Anthony Robinson death: Firm fined over strimmer accident
A firm has been fined £15,000 over the death of a man who was struck by a piece of metal that flew off a strimmer at high speed.
Tony Robinson, 37, from Ulverston, Cumbria, died after a link from a petrol strimmer became detached and hit him in the neck at about 300mph.
It happened at Ramsden Dock in Barrow on 8 February 2010.
ThreeShires Ltd pleaded guilty to breaching Health and Safety rules and was also fined £10,000 in costs.
The company, of Kings Gardens in Grantham, Lincolnshire, admitted failing to ensure the safety of its workers.
ThreeShires Ltd, which specialises in ecological and forestry work, was prosecuted by the Health and Safety Executive (HSE) after an investigation into Mr Robinson's death found the work had not been planned or carried out safely.
Barrow Crown Court heard Mr Robinson, a self-employed contractor, had been hired to help clear undergrowth at the site during the construction of the new Waterfront business park.
He was using a chainsaw to cut back the overgrown vegetation, with another worker using the strimmer on a nearby bank.
The chain attachment had been added to the strimmer so it could be used for more heavy-duty work.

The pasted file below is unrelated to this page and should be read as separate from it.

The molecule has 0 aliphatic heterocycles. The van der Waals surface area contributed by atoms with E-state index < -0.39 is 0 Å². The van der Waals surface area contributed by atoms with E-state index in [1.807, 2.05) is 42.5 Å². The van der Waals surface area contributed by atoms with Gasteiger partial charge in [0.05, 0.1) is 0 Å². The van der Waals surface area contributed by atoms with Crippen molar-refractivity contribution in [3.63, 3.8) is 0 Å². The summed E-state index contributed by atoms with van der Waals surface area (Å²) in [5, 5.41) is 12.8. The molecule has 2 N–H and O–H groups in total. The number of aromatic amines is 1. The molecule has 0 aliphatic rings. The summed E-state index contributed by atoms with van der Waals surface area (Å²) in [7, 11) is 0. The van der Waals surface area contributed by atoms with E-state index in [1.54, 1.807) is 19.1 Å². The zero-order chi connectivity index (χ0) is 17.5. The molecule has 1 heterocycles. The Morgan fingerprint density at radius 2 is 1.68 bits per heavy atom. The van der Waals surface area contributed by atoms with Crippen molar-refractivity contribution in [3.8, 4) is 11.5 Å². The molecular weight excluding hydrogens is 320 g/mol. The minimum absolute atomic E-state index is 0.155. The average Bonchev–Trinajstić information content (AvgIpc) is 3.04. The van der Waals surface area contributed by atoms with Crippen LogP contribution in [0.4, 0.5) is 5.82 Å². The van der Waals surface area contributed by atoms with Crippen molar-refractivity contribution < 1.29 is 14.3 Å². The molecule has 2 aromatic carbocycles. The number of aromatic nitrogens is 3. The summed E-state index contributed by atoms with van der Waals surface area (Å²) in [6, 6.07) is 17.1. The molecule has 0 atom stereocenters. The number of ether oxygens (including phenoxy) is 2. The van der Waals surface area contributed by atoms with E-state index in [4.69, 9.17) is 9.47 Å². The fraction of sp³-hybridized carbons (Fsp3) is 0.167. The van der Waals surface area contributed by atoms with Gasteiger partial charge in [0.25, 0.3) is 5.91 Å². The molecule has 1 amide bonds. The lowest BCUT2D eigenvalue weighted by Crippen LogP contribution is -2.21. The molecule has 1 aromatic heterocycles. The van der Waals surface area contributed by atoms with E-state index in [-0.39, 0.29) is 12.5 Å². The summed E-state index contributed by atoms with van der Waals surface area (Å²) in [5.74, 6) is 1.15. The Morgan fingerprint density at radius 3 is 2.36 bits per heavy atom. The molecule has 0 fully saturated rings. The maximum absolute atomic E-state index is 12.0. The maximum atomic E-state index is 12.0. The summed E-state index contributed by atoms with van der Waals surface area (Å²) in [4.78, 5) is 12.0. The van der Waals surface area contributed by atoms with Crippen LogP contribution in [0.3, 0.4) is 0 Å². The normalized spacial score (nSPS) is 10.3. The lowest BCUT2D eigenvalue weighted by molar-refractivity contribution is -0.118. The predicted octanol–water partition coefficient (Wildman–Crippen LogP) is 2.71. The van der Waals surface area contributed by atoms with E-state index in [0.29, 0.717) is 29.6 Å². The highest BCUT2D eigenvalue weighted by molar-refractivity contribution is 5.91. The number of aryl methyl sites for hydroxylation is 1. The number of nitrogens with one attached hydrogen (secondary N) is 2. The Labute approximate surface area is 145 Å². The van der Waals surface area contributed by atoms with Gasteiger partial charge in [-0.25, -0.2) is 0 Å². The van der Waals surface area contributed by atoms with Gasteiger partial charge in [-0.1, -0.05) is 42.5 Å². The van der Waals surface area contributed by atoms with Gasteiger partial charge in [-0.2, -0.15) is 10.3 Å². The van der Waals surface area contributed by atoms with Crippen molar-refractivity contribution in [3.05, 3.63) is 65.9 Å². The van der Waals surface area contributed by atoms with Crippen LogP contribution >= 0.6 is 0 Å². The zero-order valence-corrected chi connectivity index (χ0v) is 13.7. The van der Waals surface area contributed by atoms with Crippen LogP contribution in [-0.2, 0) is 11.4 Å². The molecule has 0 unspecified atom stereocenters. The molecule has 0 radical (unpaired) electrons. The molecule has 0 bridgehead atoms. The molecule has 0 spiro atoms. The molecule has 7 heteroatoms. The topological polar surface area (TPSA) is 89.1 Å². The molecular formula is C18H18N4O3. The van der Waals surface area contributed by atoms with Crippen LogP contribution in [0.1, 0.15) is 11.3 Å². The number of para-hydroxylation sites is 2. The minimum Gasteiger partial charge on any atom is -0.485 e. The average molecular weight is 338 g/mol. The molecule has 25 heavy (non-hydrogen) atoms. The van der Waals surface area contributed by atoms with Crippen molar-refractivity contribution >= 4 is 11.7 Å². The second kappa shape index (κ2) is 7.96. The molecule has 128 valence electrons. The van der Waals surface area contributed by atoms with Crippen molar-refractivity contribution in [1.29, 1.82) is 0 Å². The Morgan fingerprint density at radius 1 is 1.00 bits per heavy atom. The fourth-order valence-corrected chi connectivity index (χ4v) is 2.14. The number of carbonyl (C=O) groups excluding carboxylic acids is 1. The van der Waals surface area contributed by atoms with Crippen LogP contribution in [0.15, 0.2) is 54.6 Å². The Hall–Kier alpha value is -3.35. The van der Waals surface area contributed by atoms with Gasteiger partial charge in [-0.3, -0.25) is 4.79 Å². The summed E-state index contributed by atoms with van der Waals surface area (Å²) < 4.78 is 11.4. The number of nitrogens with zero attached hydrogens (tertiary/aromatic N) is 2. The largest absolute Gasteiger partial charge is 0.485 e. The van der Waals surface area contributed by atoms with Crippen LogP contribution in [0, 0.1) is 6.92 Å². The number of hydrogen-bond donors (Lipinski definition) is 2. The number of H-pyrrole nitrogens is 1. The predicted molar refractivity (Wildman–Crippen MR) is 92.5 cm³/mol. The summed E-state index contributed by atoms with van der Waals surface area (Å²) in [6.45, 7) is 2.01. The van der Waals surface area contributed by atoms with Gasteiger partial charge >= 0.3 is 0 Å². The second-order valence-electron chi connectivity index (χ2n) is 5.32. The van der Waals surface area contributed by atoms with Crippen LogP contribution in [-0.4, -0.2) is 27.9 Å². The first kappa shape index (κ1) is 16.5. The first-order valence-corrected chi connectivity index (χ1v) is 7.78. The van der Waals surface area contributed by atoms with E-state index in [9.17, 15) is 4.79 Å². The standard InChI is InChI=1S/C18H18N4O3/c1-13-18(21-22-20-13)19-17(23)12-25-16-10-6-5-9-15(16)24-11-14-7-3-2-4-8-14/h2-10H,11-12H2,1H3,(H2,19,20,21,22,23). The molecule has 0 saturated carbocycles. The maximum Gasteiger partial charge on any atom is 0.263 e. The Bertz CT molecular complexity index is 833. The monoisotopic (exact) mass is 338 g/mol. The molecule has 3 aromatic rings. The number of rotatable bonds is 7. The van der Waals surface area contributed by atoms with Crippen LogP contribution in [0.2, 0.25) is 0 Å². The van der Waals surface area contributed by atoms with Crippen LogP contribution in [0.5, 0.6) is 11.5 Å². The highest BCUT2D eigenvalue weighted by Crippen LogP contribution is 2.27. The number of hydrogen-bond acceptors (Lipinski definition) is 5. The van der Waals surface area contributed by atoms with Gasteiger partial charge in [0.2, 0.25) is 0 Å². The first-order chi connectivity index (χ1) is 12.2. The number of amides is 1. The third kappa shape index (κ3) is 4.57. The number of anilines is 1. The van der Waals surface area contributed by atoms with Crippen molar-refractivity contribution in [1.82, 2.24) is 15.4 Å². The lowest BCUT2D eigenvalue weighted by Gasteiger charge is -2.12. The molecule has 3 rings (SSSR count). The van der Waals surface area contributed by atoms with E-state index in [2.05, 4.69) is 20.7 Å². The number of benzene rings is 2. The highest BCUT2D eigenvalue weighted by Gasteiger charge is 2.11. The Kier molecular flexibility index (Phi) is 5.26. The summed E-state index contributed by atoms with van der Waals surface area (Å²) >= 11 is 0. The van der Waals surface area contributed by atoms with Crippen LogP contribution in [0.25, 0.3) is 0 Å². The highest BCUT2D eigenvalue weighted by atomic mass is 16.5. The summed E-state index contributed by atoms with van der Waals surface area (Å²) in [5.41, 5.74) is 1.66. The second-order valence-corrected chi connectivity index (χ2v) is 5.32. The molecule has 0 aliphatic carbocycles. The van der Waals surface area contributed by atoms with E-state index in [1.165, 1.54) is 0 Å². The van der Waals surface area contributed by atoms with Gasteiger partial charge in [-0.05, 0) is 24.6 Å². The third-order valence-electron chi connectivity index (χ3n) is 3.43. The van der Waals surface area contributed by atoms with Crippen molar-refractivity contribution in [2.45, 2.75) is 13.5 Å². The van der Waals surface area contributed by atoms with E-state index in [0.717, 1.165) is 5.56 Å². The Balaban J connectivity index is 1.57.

Tony Robinson's widow, Jenna, said: "Even though I am no engineer, when I was shown the piece of equipment, common sense told me that it was an accident waiting to happen, with links that could easily fly off.
"It is obvious that insufficient care was taken to protect anyone in the vicinity.
"The only small comfort is that the equipment has now been banned so hopefully another family will be spared the anguish we have had to go through and continue to experience with every birthday, Christmas or family occasion."
The HSE issued a Safety Alert following Mr Robinson's death, warning that there was a risk of death or serious injury from the use of the strimmer attachment.
It also served an immediate prohibition notice against the sole importer of the chain attachments in the UK, which resulted in a nationwide ban on the sale or supply of the product.
The attachment has now also been banned across Europe, after the HSE alerted the European Commission to the issue.